I thoroughly applaud your efforts so far. You seem very determined and that's great! If you are into Loomis, Cooley, Gilbert etc. I'd go and check out their influences. I know Gilbert is a fan of a lot of the classic rock players and from those guys you can really learn a lot. While Loomis, and Rusty are great players they are really technique-centric players. I like to think of melody first and use technique to support that melody. Basic skills like proper bending and vibrato are taken for granted so I'd focus on that initially as well. A great player to check out is Jeff Beck. His sense of melody is fantastic!

    As far as practicing I've been using a evolving schedule for years. I like to know exactly what I need to work on and put time into my weaknesses (of which I have a lot of:lol:) If you're a beginner, go easy. Guitar can be a physically demanding instrument on the tendons and connective tissue of the hands so don't over do it.
     
  3. GSingleton

    GSingleton Sleep on, Fly on Vendor

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    SLOW PRACTICE WITH A METRONOME. :lol:

    Then anything is possible. :yesway:
     
  4. asilayamazing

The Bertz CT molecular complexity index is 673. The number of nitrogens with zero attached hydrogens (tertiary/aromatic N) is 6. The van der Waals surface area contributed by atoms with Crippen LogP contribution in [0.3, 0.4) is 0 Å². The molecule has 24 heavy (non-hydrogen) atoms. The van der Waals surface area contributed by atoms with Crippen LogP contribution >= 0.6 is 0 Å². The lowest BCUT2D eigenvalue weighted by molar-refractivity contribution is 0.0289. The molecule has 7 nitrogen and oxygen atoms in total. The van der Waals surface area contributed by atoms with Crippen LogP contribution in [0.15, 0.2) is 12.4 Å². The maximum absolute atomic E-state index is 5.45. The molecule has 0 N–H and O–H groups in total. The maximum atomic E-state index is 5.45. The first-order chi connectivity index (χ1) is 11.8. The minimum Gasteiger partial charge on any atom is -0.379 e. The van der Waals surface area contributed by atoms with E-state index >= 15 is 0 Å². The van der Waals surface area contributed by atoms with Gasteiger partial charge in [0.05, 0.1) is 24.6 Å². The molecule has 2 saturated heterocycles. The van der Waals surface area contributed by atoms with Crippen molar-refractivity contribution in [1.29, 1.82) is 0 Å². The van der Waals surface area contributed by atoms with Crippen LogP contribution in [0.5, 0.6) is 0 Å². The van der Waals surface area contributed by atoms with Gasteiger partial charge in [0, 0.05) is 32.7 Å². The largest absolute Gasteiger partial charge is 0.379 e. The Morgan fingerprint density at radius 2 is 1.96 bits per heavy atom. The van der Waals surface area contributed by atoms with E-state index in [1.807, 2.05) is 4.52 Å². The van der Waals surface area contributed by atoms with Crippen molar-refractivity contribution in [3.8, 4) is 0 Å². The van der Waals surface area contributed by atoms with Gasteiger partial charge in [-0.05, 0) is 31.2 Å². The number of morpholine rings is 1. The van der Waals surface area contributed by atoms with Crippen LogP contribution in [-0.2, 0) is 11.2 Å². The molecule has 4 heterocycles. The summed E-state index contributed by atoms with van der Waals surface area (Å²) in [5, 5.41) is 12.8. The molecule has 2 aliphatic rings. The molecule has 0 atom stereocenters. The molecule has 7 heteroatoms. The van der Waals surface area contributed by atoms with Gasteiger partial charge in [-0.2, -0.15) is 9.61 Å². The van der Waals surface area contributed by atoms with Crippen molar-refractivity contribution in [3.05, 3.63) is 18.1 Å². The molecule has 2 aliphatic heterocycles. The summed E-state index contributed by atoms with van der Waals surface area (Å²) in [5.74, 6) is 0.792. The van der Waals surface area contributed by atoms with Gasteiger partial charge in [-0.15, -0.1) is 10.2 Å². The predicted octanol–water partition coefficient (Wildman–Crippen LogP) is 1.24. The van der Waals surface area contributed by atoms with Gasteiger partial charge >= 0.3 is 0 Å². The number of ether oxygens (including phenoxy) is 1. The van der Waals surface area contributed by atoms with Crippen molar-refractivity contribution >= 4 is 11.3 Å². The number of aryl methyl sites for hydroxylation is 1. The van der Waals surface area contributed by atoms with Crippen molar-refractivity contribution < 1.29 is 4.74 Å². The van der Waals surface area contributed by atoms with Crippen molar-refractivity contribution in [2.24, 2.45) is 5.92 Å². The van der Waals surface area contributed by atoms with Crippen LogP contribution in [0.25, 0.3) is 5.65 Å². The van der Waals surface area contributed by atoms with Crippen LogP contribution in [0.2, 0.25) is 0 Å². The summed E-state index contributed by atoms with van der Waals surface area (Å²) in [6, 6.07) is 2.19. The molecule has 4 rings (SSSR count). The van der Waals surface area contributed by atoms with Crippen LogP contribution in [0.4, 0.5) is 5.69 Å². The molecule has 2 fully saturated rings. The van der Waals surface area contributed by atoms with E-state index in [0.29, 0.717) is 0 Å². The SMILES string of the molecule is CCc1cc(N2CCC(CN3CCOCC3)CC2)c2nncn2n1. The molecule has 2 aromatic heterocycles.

asilayamazing SS.org Regular

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    tableture is your friend!:yesway:
     
  5. ncfiala

    ncfiala Silence you bastard

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    I do still need to buy a metronome. I've been looking at them and I'm not sure what to get. I'll probably just end up springing for a Boss DB-90.

    I know how to read tab, but I really have little to no interest in playing other people's stuff without having the knowledge and skills to know where it comes from. I'm not looking for a quick route to playing my favorite songs. I want to really develop the skills, no matter how long it takes. If that means I don't play any real music for years, I'm ok with that. I just want to know that I'm practicing the right stuff the right way (of course I know that this is highly subjective). I know people who have played guitar for years and they never get any better. I don't want to fall into that trap.

    Anyway, like I said, I'm looking for specific content, techniques, and exercises that anyone at this stage should be practicing. Thanks